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The new Brexit 50 pence piece – and some interesting facts about the 50p coin

Written by Ipswich Building Society

1 Nov 2018

Tags

Brexit

2 min read

The Autumn Budget saw an announcement that a new 50p coin will be issued to mark the UK’s departure from the EU, in circulation from spring 2019. Similar coins have been issued when the UK joined the European Economic Community (1973) and when the UK held presidency of the EU (1998).

Although it is not known what the design will look like, it has been speculated by The Sun that it will feature the date of 29 March 2019 and the phrase “friendship with all nations”.

Last year the Royal Mint issued more than 66 million new 50p pieces, featuring a series of Beatrix Potter characters and the physicist Sir Isaac Newton. Here are some facts about the 50 pence piece:

  • A 50p coin was first introduced in 1969, joining the 5p (shilling) and 10p (florin) coins.
  • The coin is an equilateral curve heptagon, which makes it distinguisable from round coins but also allows the coin to “roll” when used for payment in car park / vending machines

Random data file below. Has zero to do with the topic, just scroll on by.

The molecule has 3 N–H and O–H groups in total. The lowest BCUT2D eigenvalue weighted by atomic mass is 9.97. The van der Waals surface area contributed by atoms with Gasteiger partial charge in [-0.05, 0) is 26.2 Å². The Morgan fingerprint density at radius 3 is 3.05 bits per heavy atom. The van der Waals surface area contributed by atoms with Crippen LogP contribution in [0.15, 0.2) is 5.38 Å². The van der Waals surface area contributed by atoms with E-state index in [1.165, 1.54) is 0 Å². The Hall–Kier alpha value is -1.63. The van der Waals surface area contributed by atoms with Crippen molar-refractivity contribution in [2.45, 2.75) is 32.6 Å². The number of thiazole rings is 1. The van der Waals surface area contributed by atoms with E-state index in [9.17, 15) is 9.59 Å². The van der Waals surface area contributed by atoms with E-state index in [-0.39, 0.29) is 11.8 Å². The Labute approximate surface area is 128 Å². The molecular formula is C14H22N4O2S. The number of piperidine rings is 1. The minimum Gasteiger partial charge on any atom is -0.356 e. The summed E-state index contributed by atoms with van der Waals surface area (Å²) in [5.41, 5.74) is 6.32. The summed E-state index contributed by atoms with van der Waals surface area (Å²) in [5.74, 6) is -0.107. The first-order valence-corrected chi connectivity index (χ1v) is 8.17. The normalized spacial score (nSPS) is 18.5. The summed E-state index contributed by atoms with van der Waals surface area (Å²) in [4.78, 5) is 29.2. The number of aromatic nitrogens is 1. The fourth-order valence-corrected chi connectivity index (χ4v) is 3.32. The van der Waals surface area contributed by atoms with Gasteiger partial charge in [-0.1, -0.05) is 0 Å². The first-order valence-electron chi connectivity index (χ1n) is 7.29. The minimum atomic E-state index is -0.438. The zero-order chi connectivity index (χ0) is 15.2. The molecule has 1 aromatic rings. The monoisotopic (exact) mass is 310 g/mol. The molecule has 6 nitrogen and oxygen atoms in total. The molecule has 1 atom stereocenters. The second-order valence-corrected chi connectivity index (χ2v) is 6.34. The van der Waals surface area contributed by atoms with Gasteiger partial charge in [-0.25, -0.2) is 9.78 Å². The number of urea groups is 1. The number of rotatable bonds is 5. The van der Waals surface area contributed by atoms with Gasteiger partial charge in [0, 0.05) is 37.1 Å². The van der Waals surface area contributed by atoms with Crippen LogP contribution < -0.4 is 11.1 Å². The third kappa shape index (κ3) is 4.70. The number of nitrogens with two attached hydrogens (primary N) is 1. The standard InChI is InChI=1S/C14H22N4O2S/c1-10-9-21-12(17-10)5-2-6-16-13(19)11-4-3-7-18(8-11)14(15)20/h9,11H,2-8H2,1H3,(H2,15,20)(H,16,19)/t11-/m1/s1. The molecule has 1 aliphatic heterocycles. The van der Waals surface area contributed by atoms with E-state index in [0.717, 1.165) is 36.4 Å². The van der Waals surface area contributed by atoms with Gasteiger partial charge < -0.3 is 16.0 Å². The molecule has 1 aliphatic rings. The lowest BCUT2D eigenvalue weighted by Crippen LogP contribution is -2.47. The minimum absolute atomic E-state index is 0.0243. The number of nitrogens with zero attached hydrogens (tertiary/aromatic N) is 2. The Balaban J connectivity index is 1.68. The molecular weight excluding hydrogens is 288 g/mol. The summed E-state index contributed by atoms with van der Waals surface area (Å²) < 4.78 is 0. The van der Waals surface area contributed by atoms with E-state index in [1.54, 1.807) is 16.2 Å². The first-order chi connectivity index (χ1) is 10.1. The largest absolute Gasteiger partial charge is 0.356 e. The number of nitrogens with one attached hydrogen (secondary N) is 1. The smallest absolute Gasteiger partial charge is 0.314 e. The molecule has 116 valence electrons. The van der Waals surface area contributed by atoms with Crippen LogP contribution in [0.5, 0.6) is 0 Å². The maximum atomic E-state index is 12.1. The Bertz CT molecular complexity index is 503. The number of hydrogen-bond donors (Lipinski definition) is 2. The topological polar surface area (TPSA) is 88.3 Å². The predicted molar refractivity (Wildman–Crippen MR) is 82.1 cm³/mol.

• The original 50p coin was demonitised in 1998, after the newer, smaller design was introduced in 1997 (this is the version still in use today)
  • Since its issue the 50p coin has been used to celebrate important events, with limited editions featuring special designs on the reverse
  • The 50p coin holds a Guinness World Record – in 2010, to celebrate the release of the Olympic Sports 50p coins, Royal Mint employees along with families and friends successfully attempted the world’s largest coin toss, throwing 1,697 of the coins in the air at the same time
  • This year the Royal Mint has announced there will be a new 50p coin circulated to mark 40 years of the Raymond Briggs story, The Snowman.

One final fact which might come in handy one day – the collection or study of currency is known as “numismatics”.

For more information visit the Royal Mint website.

This article was published under our previous name of Ipswich Building Society. We changed our name in 2021 – find out more.

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